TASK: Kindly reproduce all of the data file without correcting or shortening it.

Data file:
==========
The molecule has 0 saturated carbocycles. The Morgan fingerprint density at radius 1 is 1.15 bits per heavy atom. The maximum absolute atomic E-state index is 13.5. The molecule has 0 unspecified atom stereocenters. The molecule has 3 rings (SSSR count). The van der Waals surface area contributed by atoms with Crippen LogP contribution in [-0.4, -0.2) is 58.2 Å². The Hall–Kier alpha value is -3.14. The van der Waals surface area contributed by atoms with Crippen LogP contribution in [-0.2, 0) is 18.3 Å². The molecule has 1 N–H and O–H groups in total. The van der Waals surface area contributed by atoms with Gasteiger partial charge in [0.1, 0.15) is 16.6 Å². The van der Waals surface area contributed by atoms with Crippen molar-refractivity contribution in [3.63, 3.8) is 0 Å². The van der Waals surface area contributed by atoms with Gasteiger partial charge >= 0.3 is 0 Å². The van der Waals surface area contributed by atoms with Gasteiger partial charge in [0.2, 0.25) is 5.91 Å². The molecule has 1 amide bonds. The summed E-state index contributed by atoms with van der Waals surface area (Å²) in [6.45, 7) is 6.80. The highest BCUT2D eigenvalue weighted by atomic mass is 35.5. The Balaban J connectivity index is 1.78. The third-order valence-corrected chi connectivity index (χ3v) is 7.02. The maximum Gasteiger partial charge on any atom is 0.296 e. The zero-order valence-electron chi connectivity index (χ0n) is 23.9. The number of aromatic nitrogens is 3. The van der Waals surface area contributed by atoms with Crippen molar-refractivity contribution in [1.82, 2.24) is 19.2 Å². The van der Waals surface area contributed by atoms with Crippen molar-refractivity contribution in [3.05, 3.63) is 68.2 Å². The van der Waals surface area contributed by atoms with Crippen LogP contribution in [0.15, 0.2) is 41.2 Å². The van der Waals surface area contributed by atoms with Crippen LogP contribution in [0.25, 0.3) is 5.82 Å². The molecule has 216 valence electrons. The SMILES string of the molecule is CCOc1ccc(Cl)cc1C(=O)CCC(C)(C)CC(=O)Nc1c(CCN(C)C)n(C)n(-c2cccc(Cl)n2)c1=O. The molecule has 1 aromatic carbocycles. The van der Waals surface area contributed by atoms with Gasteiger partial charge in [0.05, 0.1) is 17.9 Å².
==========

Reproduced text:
The molecule has 0 saturated carbocycles. The Morgan fingerprint density at radius 1 is 1.15 bits per heavy atom. The maximum absolute atomic E-state index is 13.5. The molecule has 0 unspecified atom stereocenters. The molecule has 3 rings (SSSR count). The van der Waals surface area contributed by atoms with Crippen LogP contribution in [-0.4, -0.2) is 58.2 Å². The Hall–Kier alpha value is -3.14. The van der Waals surface area contributed by atoms with Crippen LogP contribution in [-0.2, 0) is 18.3 Å². The molecule has 1 N–H and O–H groups in total. The van der Waals surface area contributed by atoms with Gasteiger partial charge in [0.1, 0.15) is 16.6 Å². The van der Waals surface area contributed by atoms with Crippen molar-refractivity contribution in [3.63, 3.8) is 0 Å². The van der Waals surface area contributed by atoms with Gasteiger partial charge >= 0.3 is 0 Å². The van der Waals surface area contributed by atoms with Gasteiger partial charge in [0.2, 0.25) is 5.91 Å². The molecule has 1 amide bonds. The summed E-state index contributed by atoms with van der Waals surface area (Å²) in [6.45, 7) is 6.80. The highest BCUT2D eigenvalue weighted by atomic mass is 35.5. The Balaban J connectivity index is 1.78. The third-order valence-corrected chi connectivity index (χ3v) is 7.02. The maximum Gasteiger partial charge on any atom is 0.296 e. The zero-order valence-electron chi connectivity index (χ0n) is 23.9. The number of aromatic nitrogens is 3. The van der Waals surface area contributed by atoms with Crippen molar-refractivity contribution in [1.82, 2.24) is 19.2 Å². The van der Waals surface area contributed by atoms with Crippen molar-refractivity contribution in [3.05, 3.63) is 68.2 Å². The van der Waals surface area contributed by atoms with Crippen LogP contribution in [0.15, 0.2) is 41.2 Å². The van der Waals surface area contributed by atoms with Crippen LogP contribution in [0.25, 0.3) is 5.82 Å². The molecule has 216 valence electrons. The SMILES string of the molecule is CCOc1ccc(Cl)cc1C(=O)CCC(C)(C)CC(=O)Nc1c(CCN(C)C)n(C)n(-c2cccc(Cl)n2)c1=O. The molecule has 1 aromatic carbocycles. The van der Waals surface area contributed by atoms with Gasteiger partial charge in [0.05, 0.1) is 17.9 Å².